FOLK songs record the rich stories and histories of peoples everywhere – the social, emotional, and political.
Presented by Art Song Canberra, “What the Folk Sing” was a well-researched and memorably performed concert of folk songs by eminent composers such as Grainger, Bartók, Dvo?ák, Brahms, de Falla and Copland.
Covering such a wide range of folk songs from different countries presents the considerable challenge of singing in a variety of languages. Mezzo-soprano Christina Wilson sang confidently in Hungarian, Czech, German and Spanish as well as English. Alan Hicks provided expert accompaniment on piano with the variety of composers and their distinctive music.
Wilson’s performance was exceptional in all aspects. Her voice has a richness and clarity that is very appealing and she displayed a deep understanding of the intent of the chosen songs – nationalistic fervour, emotional passion, the humorous side of life, a sense of culture and time long vanished and the sorrow of lost love.
Commencing with songs by English composers, Wilson gave particularly beautiful and heart-felt performances of “The Bold Young Farmer” by Ralph Vaughan Williams, “Willow Willow” by Percy Grainger and “Barbara Allen” by Roger Quilter.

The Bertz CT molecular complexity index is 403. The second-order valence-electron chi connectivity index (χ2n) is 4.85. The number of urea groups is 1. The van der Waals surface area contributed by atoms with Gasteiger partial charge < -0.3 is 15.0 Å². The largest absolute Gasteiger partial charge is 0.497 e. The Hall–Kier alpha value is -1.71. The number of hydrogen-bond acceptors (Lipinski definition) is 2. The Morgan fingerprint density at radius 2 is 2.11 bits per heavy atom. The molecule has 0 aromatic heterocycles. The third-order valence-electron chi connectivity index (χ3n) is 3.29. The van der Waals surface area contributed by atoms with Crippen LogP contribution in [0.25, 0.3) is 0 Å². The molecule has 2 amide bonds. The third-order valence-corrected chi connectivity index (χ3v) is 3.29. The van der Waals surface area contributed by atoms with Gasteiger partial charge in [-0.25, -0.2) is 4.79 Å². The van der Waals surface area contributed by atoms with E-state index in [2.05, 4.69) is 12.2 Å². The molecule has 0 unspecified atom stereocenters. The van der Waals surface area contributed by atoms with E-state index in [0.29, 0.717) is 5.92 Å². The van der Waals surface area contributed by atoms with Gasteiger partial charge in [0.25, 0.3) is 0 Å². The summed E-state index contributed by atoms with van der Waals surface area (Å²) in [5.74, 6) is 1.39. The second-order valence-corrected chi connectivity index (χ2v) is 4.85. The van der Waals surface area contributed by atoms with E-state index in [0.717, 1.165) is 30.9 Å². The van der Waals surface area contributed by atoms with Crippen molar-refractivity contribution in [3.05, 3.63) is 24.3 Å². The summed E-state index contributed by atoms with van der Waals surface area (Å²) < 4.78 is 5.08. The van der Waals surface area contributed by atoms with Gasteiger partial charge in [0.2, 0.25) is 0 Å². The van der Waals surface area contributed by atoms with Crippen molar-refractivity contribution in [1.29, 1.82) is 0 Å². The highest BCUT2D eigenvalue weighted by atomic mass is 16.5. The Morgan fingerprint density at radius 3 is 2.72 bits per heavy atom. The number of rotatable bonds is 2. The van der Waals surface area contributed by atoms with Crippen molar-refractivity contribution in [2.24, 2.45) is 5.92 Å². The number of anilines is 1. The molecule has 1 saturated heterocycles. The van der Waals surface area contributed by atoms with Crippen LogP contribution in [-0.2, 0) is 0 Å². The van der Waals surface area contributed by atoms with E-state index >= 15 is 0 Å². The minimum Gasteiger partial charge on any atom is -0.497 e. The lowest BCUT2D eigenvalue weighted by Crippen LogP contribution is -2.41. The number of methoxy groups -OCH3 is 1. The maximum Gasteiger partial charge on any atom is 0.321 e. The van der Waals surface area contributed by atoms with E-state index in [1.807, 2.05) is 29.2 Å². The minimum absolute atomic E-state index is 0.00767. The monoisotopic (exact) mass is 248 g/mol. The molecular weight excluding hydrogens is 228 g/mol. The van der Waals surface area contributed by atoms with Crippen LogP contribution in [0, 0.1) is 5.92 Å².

These were followed by two sets of songs by Hungarian Bela Bartók and Czech composer Antonín Dvo?ák. Wilson sang the emotional content of the Bartók songs with great control and warmth and with welcome flashes of humour.
Hicks provided a memorable piano accompaniment throughout but especially for the fifth song. The Dvo?ák songs were notable for their portrayal of nationalistic pride and Wilson brought out this feeling with subtlety and realism.
The Spanish songs by de Falla were sung with passion and sensuality and contrasted nicely with the rich songs about love by Brahms.
Moving from Europe to America, the three different types of songs by Aaron Copland were very well sung. Wilson gave the lullaby, “The Little Horses”, an especially delicate and haunting quality.
The program concluded with a finely controlled emotional warmth for “Black, Black, Back is the Colour” by the more contemporary composer John Jacob Niles.